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June 2010

Waikato Methodists make connexions during Kawhia visit

By Mary West

Hamilton Methodist parish often has inspirational meetings. Last month the parish decided to take this tradition on to the road and visit Kawhia to see the recently renovated Methodist church.

In November a special service was held to mark the reopening of the restored church. Knowing the affection Waikato Methodists have for Kawhia Church, District Superintendant Susan Thompson asked Hamilton parish to consider opening their trip up to the whole district.

Rev David Poultney suggested that if sufficient people were interested that a bus could be hired. A message was sent synod-wide and the response was such that the bus was full to overflowing and cars were used to transport other interested people.


Waikato Methodists enjoyed fellowship on the road during their trip to Kawhia.
Saturday May 8th was dry but overcast as we set off. Each person took a picnic lunch. We were met at the Church by Nick Tuwhangi, who told us he had been the project manager for the restoration. Nick and his wife Linda had arranged that the community hall was open for the opportunity for a hot drink. There was time for folk to wander along the beach front either to explore or reminisce.

At the church David led the group of 45 in a short service. It was a great joy to the members of Kawhia church that the restored organ was played for the first time as we lustily sang two hymns. Eric Russell from Te Aroha was the organist. In addition to playing an unknown instrument, he needed to peddle to get power.

Nick gave a vivid description of all the work that went into the restoration and the great support that he received from Kawhia folk. Nick explained the meaning behind the tukutuku panels and the two miniature canoes on the walls. We were especially interested in the carving on the front of the pulpit which had been done by the father of the late Evelyn (Tuss) Kingi.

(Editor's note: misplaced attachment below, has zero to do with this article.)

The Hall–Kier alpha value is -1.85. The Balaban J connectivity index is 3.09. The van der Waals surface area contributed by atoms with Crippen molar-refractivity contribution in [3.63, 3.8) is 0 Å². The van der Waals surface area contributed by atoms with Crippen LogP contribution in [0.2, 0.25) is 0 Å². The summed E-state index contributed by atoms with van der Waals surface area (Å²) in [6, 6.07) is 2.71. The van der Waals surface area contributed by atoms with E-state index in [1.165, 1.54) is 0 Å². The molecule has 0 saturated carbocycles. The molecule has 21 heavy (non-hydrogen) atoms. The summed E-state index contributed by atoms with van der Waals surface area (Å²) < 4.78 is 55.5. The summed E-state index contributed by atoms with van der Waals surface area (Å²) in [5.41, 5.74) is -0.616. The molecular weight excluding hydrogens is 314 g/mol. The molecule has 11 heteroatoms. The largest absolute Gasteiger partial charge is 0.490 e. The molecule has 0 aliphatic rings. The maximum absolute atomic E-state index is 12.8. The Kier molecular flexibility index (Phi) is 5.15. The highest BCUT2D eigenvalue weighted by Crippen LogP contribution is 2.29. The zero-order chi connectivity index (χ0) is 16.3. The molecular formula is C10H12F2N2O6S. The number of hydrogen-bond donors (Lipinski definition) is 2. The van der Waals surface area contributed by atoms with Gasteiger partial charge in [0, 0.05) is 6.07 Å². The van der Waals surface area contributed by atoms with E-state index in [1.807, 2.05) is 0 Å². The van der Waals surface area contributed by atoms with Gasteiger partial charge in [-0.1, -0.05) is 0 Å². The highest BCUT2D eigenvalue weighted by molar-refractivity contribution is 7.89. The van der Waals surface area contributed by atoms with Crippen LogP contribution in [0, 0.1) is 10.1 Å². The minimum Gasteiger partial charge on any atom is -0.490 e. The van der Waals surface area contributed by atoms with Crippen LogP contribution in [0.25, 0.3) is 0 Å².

David invited stories from those of us who were gathered.

Elsie Jones from Mt Maunganui told of her arrival in Kawhia in the late 1950’s. Elsie had just arrived as a teacher from England and had thought she would be posted near Auckland. Kawhia was something different.

Elsie shared how on her first day at the school she was as scared of the children as they were of her. Elsie always worshipped at the church and the first Sunday she attended she played the same organ with one finger only to get the basic tune of the hymns! Elsie made her stories come alive.

We heard from a member from Thames who had had the trucking business for many years and how the husband of one of Maori women present today had been a driver for him.

A photograph was taken of everyone and you can see it was a great gathering. After we had boarded the bus we were taken to see the local Pa, unfortunately we were not able to go inside.

Homeward bound we were all very thankful that we were not the driver on that very twisty road.

This was a memorable day. There was great Synod wide fellowship with old and new acquaintances but most important of all the opportunity to learn more of our Methodist history in the Waikato.